[caption id=“attachment_3384” align=“aligncenter” width=“614” caption=“the cannibal’s "sloppy lamb”“][/caption]
when the new york weather was cool, but mild enough to enjoy lunch outside (not this recent glorious tuesday. i mean, back in october) allison and i convened at mad square eats where we met casey, of the cannibal. he prepared for us a memorably delicious and hearty sloppy lamb sandwich.
[caption id="attachment_3385” align=“aligncenter” width=“614” caption=“casey!”][/caption]
[caption id=“attachment_3383” align=“aligncenter” width=“614” caption=“how cute is he, in his "stackhouse” jersey?“][/caption]
the sloppy stuff and i go way back.
in elementary school, one of my classmates –let’s call her miss b– would bring manwiches for lunch.
i want to say she had them every day –that’s what it seemed like to me, anyway. but surely any and every time she sat across from me it was the most terrible torture. not that her actual sandwich inspired envy – a modest amount of manwich, spread between two slices of untoasted white bread (never a bun, so that the sauce would soak through. the whole thing transformed into a mottled orange mess as she cuddled it.) she ate with a creepy, finger-licking gusto– the scene was an appetite suppressant, really. but i could separate the experience of watching her with my understanding of the thing itself: a saucy ground meat fest. i wanted my own.
a short time later, i started cooking on my own, using the "i can cookbook” by sophie kay (which i still have). sloppy joes (or, in ms. kay’s volume “the texas dean”) were what i made best and most often. i overstuffed mine (that is, when i bothered to eat it properly, with bread).
i hadn’t made a single one since…the 80s? but casey and the cannibal’s “grown-up” lamb version got me thinking…
i found a recipe online. this source has meat-cred: daniel holzman, of the the meatball shop .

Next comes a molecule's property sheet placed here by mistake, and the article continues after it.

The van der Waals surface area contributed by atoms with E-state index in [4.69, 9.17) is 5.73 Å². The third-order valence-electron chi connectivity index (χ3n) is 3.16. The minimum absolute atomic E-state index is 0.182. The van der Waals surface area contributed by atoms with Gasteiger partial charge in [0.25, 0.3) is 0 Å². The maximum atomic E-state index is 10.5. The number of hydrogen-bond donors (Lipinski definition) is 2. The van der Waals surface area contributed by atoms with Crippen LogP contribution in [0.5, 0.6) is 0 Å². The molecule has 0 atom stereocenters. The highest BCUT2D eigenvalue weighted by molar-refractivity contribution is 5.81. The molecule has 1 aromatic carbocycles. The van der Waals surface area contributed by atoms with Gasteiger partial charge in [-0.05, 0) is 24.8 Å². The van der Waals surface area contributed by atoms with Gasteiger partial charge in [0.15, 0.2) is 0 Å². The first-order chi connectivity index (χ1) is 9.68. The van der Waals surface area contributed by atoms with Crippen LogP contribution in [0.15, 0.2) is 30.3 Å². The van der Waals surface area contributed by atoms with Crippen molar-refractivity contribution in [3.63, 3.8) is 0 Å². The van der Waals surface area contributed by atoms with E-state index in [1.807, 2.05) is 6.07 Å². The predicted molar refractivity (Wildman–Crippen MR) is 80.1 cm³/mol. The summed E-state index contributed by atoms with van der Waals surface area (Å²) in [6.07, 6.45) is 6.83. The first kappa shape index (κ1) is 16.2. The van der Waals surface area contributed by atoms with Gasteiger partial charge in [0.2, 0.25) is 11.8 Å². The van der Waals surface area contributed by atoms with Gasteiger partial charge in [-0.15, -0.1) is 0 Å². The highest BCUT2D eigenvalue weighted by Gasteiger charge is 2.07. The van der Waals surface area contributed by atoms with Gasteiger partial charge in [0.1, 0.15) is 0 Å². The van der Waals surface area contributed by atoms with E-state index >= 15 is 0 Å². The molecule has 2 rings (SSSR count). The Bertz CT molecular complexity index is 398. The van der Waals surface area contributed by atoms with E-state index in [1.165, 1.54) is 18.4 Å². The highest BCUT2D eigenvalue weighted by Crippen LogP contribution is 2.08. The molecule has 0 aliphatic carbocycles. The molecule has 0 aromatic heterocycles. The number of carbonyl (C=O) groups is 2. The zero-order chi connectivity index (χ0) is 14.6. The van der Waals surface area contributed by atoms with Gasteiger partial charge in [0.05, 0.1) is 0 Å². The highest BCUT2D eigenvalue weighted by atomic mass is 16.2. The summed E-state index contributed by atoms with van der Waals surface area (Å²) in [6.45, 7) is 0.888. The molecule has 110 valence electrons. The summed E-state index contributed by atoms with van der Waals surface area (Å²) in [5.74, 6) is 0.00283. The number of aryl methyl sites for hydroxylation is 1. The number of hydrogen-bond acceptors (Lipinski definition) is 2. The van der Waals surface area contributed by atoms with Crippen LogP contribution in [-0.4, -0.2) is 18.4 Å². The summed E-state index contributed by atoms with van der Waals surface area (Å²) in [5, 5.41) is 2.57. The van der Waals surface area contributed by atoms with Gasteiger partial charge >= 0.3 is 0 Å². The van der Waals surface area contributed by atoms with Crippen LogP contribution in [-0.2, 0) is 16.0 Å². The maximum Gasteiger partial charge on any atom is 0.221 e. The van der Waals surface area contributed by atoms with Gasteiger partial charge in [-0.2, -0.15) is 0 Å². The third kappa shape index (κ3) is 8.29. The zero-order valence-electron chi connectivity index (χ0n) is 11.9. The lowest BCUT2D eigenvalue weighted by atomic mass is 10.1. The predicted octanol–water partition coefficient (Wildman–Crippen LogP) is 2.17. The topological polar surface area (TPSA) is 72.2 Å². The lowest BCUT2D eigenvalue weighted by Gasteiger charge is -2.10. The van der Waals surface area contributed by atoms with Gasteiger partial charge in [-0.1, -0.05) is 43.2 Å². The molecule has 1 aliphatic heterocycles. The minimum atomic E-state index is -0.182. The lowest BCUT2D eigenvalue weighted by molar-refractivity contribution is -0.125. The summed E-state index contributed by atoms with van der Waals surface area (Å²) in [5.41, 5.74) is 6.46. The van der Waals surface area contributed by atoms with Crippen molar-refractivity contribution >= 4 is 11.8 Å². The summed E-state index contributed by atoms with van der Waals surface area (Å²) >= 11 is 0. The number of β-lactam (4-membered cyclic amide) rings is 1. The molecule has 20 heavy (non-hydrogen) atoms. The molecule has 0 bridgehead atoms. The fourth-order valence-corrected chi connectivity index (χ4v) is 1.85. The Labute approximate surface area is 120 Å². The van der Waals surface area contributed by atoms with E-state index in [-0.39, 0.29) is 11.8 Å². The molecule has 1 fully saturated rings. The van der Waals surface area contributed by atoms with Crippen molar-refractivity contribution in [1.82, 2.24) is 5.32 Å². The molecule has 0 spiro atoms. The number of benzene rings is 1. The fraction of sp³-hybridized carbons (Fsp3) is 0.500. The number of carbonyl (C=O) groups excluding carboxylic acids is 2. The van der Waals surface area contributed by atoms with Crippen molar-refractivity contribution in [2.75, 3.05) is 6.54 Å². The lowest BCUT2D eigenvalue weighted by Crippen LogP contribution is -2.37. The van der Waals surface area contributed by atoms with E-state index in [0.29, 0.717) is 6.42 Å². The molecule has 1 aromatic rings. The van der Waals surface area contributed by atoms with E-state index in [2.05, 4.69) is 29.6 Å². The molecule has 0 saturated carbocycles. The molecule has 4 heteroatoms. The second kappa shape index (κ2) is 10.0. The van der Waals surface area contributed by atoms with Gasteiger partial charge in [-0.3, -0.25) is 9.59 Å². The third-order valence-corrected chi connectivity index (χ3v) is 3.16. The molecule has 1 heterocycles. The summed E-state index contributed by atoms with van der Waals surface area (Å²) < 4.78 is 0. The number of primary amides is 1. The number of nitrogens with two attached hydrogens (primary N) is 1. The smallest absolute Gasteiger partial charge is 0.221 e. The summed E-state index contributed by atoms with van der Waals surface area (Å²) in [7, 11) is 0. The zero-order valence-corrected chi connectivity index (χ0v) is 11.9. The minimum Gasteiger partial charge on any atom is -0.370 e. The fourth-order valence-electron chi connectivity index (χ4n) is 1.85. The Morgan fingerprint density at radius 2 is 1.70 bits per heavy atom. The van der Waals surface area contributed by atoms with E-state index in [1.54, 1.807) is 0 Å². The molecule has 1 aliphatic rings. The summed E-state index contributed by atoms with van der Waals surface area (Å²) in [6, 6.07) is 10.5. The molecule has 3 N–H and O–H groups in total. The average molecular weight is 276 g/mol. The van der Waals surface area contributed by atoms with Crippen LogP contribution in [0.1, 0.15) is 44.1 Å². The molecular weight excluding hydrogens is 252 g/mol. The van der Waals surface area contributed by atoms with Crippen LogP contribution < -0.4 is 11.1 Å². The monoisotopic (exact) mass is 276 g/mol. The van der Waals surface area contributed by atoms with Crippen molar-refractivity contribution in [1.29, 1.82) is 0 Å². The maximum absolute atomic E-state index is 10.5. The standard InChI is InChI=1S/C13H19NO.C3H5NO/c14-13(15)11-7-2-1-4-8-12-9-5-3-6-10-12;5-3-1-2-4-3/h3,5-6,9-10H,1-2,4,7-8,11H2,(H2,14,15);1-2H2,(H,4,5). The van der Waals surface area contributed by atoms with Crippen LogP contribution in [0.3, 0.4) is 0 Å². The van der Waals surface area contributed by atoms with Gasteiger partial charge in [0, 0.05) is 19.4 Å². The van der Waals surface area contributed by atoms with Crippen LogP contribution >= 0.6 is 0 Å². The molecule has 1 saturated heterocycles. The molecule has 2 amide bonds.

here’s how it turned out:
I ate it (with gusto) every day for a week.
hope you’ll try it and like it, too:Lamb Sloppy JoesRecipe by Daniel Holzman, chef of The Meatball Shop via men’s health
What You’ll Need:
1 ½ pounds ground lamb shoulder
2 Tbsp olive oil
1 onion, finely chopped
3 bell peppers (green, yellow, and red), seeded and finely chopped
1 Tbsp paprika
6 garlic cloves, minced
2 tsp ground cumin
pinch of cayenne
3 Tbsp tomato paste
2 cups canned crushed tomatoes
¾ cup white wine
2 Tbsp cider vinegar
1 Tbsp salt
1 Tbsp brown sugar
8 brioche or kaiser buns, toasted
How to Make It:
1. In a large pot, sauté the lamb in the olive oil over high heat, stirring frequently until browned and beginning to crisp, about 12 minutes. Using a slotted spoon, remove the lamb from the pan and reserve , being careful to leave any oil and rendered fat in the pot.
2. Lower the heat to medium, add the vegetables and spices to the pan and continue to cook, stirring frequently until soft, about 10 minutes.
3. Add tomato paste and cook, stirring constantly, for 3 minutes. Add tomatoes, wine, vinegar, sugar, ½ cup water, salt, and reserved lamb. Bring the stew to a simmer, reduce the heat to low, and cook until thickened, about 30 minutes. Serve on buns.
ps. i chose to make this without the red, green, and yellow peppers – i made a side salad with good greens instead.
photos © anita aguilar